This team role also requires some project management experience and the ability to get the best from creatives. The editor acts as a team leader internally.

Depending on your vision for the report, you may want an editor on the project team who has the skill to work on video, animation and infographics, as well as B2B reporting.

Depending on your vision for the report, you may want an editor on the project team who has the skill to work on video, animation and infographics, as well as B2B reporting.

Expert writer

When it comes to interviewing your executives, you need someone who speaks their language and understands the nuance of what they are saying. Someone who can take on the tone of the person they are talking to and know where to put the emphasis when they are ghost writing copy.

This person should have experience dealing with the C-suite. Someone who won’t be phased and who asks the right questions because they have the background knowledge of years of B2B reporting.

If your business is particularly technical, the writer should be a subject matter expert. This project team member should speak in terms that resonate with your key stakeholders.


A report designer does not just draw up illustrations or put pictures on the page. They need to be a true creative. This team member must understand the strategy behind the report and visualise the key messages in a sophisticated, nuanced way. That is quite a skill and not every designer is up to the task.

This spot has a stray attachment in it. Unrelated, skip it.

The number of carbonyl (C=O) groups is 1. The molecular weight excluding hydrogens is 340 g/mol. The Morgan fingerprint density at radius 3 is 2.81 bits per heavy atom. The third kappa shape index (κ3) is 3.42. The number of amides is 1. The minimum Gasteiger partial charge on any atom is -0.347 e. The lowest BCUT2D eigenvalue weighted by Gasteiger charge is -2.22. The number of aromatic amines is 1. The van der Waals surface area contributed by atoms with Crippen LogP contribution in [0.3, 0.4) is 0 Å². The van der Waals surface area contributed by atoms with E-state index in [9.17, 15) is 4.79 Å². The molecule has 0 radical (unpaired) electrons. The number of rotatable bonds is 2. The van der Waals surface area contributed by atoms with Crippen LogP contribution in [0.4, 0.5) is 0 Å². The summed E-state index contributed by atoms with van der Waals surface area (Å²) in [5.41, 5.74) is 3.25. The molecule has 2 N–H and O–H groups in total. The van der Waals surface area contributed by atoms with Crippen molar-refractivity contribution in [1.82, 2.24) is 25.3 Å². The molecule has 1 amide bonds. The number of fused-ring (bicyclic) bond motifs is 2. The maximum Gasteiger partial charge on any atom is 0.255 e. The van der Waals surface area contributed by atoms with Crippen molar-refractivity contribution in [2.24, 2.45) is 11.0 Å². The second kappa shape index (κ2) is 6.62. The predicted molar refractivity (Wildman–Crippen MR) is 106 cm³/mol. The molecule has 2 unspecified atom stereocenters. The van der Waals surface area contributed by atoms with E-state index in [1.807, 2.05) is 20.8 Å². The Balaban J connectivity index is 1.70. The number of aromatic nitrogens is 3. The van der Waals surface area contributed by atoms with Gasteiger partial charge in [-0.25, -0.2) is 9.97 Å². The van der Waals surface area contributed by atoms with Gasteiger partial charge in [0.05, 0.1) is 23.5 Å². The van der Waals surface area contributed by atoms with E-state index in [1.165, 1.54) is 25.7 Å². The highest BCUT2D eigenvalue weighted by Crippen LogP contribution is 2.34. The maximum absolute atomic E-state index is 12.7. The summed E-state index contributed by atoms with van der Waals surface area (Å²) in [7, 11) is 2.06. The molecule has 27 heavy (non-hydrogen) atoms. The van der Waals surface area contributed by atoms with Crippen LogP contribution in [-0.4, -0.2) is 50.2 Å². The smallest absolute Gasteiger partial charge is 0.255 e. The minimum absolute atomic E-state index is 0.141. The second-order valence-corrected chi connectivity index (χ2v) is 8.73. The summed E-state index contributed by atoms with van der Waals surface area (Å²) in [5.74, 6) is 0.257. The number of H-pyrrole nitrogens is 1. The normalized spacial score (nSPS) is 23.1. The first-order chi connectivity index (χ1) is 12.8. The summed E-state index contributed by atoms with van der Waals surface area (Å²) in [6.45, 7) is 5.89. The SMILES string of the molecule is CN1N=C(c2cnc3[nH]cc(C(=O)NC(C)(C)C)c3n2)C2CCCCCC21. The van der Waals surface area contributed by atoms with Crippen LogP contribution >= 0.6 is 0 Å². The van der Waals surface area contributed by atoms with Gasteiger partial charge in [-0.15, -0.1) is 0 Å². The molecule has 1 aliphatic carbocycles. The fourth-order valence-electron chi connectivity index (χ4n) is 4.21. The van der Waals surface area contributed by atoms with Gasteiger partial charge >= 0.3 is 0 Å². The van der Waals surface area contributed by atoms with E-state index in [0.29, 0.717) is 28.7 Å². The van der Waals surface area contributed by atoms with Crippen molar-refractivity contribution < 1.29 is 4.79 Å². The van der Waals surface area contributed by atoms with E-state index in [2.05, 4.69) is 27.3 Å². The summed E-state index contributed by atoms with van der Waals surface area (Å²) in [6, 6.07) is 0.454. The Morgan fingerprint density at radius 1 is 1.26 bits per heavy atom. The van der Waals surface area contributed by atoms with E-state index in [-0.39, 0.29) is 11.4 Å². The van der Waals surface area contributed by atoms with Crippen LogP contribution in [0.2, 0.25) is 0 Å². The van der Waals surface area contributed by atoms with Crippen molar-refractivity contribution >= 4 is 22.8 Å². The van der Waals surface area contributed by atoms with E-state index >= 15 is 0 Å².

But creative brilliance alone is not enough. A report designer needs to be meticulous. The graphs need to be exactly right. They must not accidentally paste in the wrong copy or cut text off at the end of a column.

A report designer needs to be part creative genius, part detail person.

This project team member also needs to be personable and professional. The designer will be directing any board shoots so will be exposed to your most influential internal stakeholders and project sponsor.

The designer will make sure you have an excellent photographer who is on time, doesn’t disrupt board members during their session and who knows how to interact sensitively with senior people.

Video team